Dating someone who isn’t ready for a relationship after suffering the loss of their spouse can be disappointing when you feel ready to commit. You may be experiencing a lot of mixed emotions coming from your partner that are leaving you hurt and confused.
It’s important to recognize that the loss of a spouse is one of life’s hardest things to go through. Moving on from the death of a spouse may take the person you’re dating some time to heal. They're likely suffering from one of the types of grief common for such a loss. Some patience and understanding may help you have a great relationship in time.
1. Give Them Space
Sometimes taking a step back and allowing someone to go through what they need to is the best gift that you can give them. Everyone grieves in their own way. When the love and support you’re giving to your partner isn’t enough, it may be time to give them the space they need to sort through their emotions.
Some suggestions to consider when giving someone space for grieving are:
- Setting boundaries in the relationship
- Giving them time and space to mourn their loss
- Allowing your partner to express their needs
- Being mindful of overwhelming them with new emotions
- Remembering that you’re not responsible for their healing
2. Talk About It
A lack of proper communication is usually at the center of many failed relationships. Your partner may not be emotionally ready to commit to you after the death of their spouse, but they may not want to lose you either.
Carve out some time for the two of you to talk about what each other’s needs are and the ways they can be met. Sometimes there are simple solutions to things that seem insurmountable.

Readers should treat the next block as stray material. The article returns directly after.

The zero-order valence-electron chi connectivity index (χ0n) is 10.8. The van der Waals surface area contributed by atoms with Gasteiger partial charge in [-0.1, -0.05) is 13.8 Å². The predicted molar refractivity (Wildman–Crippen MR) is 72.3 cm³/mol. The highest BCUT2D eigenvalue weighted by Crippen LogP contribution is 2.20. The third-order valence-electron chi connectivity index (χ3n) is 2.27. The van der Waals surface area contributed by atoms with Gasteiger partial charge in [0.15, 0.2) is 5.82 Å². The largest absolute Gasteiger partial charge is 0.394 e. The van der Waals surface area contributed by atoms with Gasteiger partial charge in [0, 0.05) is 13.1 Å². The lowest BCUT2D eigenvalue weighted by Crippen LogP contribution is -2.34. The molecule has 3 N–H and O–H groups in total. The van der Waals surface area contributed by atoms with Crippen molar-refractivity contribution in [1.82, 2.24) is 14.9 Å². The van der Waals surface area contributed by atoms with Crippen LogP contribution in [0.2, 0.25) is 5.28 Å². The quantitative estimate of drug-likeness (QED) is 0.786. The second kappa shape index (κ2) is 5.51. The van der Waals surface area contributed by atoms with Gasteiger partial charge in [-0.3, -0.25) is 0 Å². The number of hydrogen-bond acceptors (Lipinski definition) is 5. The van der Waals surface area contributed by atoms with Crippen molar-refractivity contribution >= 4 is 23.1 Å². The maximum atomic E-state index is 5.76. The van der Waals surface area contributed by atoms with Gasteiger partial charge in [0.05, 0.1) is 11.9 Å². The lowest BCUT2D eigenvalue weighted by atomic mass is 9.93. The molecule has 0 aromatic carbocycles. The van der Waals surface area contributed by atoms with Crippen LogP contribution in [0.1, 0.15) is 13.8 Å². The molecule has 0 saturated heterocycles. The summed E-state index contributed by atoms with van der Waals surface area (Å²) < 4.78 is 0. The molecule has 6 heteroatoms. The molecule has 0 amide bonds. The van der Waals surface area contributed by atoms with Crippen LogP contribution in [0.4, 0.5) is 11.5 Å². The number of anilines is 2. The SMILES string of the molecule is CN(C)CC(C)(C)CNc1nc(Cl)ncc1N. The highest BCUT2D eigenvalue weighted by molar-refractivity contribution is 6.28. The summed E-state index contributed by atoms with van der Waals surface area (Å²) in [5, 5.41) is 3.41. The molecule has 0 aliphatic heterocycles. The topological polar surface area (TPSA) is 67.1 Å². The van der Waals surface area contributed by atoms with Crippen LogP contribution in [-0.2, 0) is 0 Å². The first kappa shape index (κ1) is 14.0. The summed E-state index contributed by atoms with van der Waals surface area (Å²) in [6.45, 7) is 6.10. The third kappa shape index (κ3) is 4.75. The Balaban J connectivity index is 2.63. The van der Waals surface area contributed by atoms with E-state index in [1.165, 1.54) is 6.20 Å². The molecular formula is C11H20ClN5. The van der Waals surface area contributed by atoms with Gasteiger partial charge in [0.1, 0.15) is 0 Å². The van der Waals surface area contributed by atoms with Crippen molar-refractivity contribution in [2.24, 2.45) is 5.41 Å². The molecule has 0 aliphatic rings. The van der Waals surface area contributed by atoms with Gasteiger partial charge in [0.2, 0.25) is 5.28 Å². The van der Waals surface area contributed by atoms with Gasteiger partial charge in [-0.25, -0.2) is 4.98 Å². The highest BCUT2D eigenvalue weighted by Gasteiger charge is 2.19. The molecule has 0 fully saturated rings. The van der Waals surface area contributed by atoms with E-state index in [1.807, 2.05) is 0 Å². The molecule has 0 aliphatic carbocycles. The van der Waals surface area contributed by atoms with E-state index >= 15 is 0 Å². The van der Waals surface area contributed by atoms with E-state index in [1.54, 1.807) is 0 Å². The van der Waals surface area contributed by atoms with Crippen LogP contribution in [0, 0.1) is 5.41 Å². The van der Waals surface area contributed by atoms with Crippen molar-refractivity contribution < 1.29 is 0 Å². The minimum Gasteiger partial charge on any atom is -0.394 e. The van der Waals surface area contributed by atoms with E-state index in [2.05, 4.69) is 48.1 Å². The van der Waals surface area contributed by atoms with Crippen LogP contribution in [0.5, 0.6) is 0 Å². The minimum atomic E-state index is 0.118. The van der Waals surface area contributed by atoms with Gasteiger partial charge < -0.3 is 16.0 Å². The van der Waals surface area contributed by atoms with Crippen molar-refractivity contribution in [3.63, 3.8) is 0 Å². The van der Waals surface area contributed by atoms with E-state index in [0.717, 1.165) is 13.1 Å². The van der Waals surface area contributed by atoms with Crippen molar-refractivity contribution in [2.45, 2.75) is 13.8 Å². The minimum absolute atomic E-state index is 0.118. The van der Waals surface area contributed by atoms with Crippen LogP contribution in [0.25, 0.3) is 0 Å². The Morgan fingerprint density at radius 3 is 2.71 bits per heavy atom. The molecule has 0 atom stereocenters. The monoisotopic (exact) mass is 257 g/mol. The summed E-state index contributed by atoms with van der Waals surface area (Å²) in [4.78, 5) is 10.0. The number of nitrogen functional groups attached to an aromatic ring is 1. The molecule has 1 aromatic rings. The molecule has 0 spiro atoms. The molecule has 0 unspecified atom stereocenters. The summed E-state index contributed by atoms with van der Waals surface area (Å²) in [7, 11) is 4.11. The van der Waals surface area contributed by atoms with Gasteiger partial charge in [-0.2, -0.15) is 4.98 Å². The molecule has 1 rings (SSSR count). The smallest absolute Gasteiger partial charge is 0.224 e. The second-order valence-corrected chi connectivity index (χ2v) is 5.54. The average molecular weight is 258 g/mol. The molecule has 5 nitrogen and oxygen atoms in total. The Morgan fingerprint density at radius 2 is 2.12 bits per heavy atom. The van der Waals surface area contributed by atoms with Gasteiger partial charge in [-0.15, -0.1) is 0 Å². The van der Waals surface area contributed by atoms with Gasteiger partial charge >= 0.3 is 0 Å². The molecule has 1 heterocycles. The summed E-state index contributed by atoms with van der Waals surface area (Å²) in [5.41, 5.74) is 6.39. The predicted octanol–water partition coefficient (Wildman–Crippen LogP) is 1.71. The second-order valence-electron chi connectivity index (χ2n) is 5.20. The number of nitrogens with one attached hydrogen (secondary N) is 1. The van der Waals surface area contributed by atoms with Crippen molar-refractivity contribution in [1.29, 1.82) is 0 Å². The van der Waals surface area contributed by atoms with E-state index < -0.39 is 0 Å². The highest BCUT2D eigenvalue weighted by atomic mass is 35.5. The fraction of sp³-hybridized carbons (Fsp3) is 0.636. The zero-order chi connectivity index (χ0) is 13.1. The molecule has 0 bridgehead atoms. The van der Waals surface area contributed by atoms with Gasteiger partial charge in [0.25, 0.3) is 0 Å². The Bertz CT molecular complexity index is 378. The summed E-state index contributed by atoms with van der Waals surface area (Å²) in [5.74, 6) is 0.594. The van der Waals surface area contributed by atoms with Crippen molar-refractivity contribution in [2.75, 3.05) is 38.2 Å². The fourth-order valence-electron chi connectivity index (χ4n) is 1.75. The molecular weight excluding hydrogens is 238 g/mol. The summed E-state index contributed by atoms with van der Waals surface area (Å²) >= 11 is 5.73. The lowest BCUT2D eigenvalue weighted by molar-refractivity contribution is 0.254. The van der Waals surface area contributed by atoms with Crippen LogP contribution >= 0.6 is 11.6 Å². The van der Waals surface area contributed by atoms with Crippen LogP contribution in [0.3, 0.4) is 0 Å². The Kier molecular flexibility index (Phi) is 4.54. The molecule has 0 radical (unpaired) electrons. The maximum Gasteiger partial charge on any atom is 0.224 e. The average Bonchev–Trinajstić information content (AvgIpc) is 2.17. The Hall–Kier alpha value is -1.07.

3. Set Your Expectations
When you set expectations for what you want out of your relationship and voice them to your partner, it can alleviate some of life’s biggest misunderstandings. You may be expecting one thing from them, and they may be thinking of something completely different and opposite of what you were hoping for.
How you manage your expectations in a relationship demonstrates the love and respect that you have for them. Having high expectations and effectively communicating them to your partner is a healthy way of getting your and your partner’s needs met. A healthy relationship is based on a foundation of the three Cs: commitment, communication, and compromise.
4. Seek Counseling
Dating a widow(er) is not the same as dating someone who’s never suffered the loss of a spouse. There are many complicating factors to consider when dating someone who’s lost their life’s partner. You may not understand the emotional roller coaster that the person you’re dating is going through from one day to the next, and you may unfairly take it out on them.
Seeking counseling for yourself and as a couple will help you better understand what the other is going through. Consider counseling that aims at not only getting to the bottom of your disagreements but one that teaches you both how to work through your differences.
Your partner may be deeply lost in their grief that they don’t see what you’re going through as a result of their emotional ups and downs.
5. Suggest Therapy
Your partner is likely to suffer grief in ways that you’ll never be able to fully understand. Regardless of all the talking and sharing of feelings going on between the two of you, your partner may benefit from professional help. A therapist trained in grief counseling will be able to engage your partner in discussions that’ll help them understand and sort through their grief.
There are also widow support groups for your partner to join either in-person or online. These are free to join and most often open to whoever feels that they can benefit from the support of others who are experiencing the same type of loss.
6. Lend Support
Lending support to your partner as they grapple with their grief is something you can do when dating someone who isn’t quite ready to commit to a new relationship. Your partner may be dealing with things outside of your relationship that makes it difficult for them to commit.
While these things may have nothing to do with you, they may also have a detrimental effect on your dating relationship. For example, your partner may need financial and emotional support but may be too embarrassed to ask for it.
Find out from your partner what their needs are to see where it is that you can offer some support.
7. Take Your Time